Remember Pearl Harbor

On December 7, 1941, my parents and I lived in this little house in Beeville, Texas.

I have always been blessed/cursed with a long and vivid memory. When I was almost one year old, my ten-year old uncle had climbed a tree and lost his footing. His neck lodged in a tree fork and he had started wailing in strangulation for help. I can still hear those mournful sounds to this day. It all took place in the back yard on a visit to my grandma’s house in San Antonio in late 1938.

Then I remember my dad ripping off his shoes and racing toward and up the tree. He pulled Uncle Albert free and carried him  back down to the ground. I remember Uncle Albert choking, clearing his throat, and crying, and everybody gathered around as dad took care of him, talking him out of his fear, reassuring him that things were OK.

Then it all goes blank. That’s all I ever remembered of the near family tragedy, but the sights and sounds of the small part I do recall are as vivid as if they had happened yesterday. That being said, here is all I remember of Sunday, December 7, 1941, the day the Imperial Navy of the Empire of Japan launched that devastating surprise attack on Pearl Harbor, Hawaii.

It was a warm winter afternoon in Beeville, Texas, the town where I was born and probably would have grown up, had it not been for World War II. My dad was a 31-year old Dodge-Plymouth dealer in Beeville back then. My mom was a stay-at-home housewife who was only days away from giving birth to my little brother John. Life was good. And all in Beeville, as per usual, was deadly quiet. The little town fifty miles north of Corpus Christi back then sure was, and largely still is, a good place to get caught up on your sleep.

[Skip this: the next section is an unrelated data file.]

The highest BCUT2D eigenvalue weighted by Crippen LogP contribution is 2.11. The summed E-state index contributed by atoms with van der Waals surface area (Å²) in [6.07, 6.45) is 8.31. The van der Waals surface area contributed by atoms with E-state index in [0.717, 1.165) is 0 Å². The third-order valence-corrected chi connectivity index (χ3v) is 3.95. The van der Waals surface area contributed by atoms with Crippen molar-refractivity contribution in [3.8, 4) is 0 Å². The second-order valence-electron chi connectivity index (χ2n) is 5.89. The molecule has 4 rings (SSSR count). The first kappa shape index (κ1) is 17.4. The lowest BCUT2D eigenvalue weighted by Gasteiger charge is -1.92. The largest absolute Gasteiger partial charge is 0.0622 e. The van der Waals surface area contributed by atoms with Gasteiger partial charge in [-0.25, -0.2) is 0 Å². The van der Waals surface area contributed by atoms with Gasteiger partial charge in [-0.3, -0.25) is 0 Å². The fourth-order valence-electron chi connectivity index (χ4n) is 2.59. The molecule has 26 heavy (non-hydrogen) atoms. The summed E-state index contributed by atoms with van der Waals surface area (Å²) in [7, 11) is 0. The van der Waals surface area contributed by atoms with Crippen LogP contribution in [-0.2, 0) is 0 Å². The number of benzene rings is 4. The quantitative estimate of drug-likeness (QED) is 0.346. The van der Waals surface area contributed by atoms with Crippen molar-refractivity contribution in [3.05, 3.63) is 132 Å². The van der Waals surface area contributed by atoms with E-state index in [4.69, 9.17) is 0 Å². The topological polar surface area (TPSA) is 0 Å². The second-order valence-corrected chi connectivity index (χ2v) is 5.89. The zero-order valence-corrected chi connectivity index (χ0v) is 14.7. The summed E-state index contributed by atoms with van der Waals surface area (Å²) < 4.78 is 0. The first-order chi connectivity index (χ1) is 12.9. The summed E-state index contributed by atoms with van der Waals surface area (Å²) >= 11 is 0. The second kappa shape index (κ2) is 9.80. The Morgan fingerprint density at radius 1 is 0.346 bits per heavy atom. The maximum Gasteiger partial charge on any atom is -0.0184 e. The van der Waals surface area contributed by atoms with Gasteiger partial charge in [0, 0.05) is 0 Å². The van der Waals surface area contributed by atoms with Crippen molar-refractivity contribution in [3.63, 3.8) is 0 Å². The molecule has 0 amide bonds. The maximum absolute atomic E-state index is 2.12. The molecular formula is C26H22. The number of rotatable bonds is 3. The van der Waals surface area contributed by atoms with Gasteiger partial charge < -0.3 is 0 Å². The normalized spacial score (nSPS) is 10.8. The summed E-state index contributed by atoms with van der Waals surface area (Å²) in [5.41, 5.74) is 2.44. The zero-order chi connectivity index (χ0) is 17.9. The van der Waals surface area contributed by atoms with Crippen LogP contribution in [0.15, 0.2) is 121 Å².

It was early afternoon as I prepared my daily resistance to a nap, but mom and dad seemed a little distracted that Sunday from making the usual big deal of it. They huddled in the living room, almost leaning into the console radio and into the flow of non-stop anxious words that came pouring forth in ways that were most unfamiliar to me. Most of the time, the radio played at night, when mom and dad listened to their shows.

This was different. Mom and dad had worried looks on their faces. I started to worry too. I just didn’t know what to worry about and mom and dad were too busy listening to even notice what was going on with me. They just told me to be quiet and go play. And as I went out the screen door to throw a ball around by myself, the telephone rang. It would continue to ring for the rest of the day. And this was at a time when the phone was mainly used to communicate important messages. People in Beeville didn’t visit over the phone in 1938. If you wanted to socialize with somebody in 1938, you drove to that other person’s house and knocked on their door or just caught them outside sitting on their porch as a sign they were open to visitation.

Sunday, December 7, 1941 in Beeville, Texas was not about visiting. It was all business. I had no concept for what it was back then. I just knew that it was out of the ordinary and a little scary. As aunts and uncles called, came, and went, many of them began to express angry tones and some of the women shed tears. I started hearing phrases, first from the radio and then from family and neighbors. Names like “Pearl Harbor” and phrases like “Japanese attack” began to enlarge into memories. President Roosevelt spoke late in the day over the radio. Everyone seemed comforted by the fact he did and determined to do something.

Determined to do what? And about what? The whole thing made no sense to me.

It made no sense until I finally heard the radio announcer say that the Japanese attack on Pearl Harbor had killed maybe thousands of Americans and destroyed most of the ships in our Navy. Now the reverse sense kicked in. We were supposed to pay them back by killing a bunch of their people in return.

I didn’t know it at the time, of course, but Pearl Harbor meant that America had now been pulled into the world’s true first world war on both its two greatest oceans and nothing would ever again be the same. WWII meant that they stopped making cars and that dad was now flat-out of the new car business. Dad was not eligible for the draft due to his multiple dependents, but he learned welding as a defense factory skill and moved the family to Houston to take work at Brown’s Shipyard.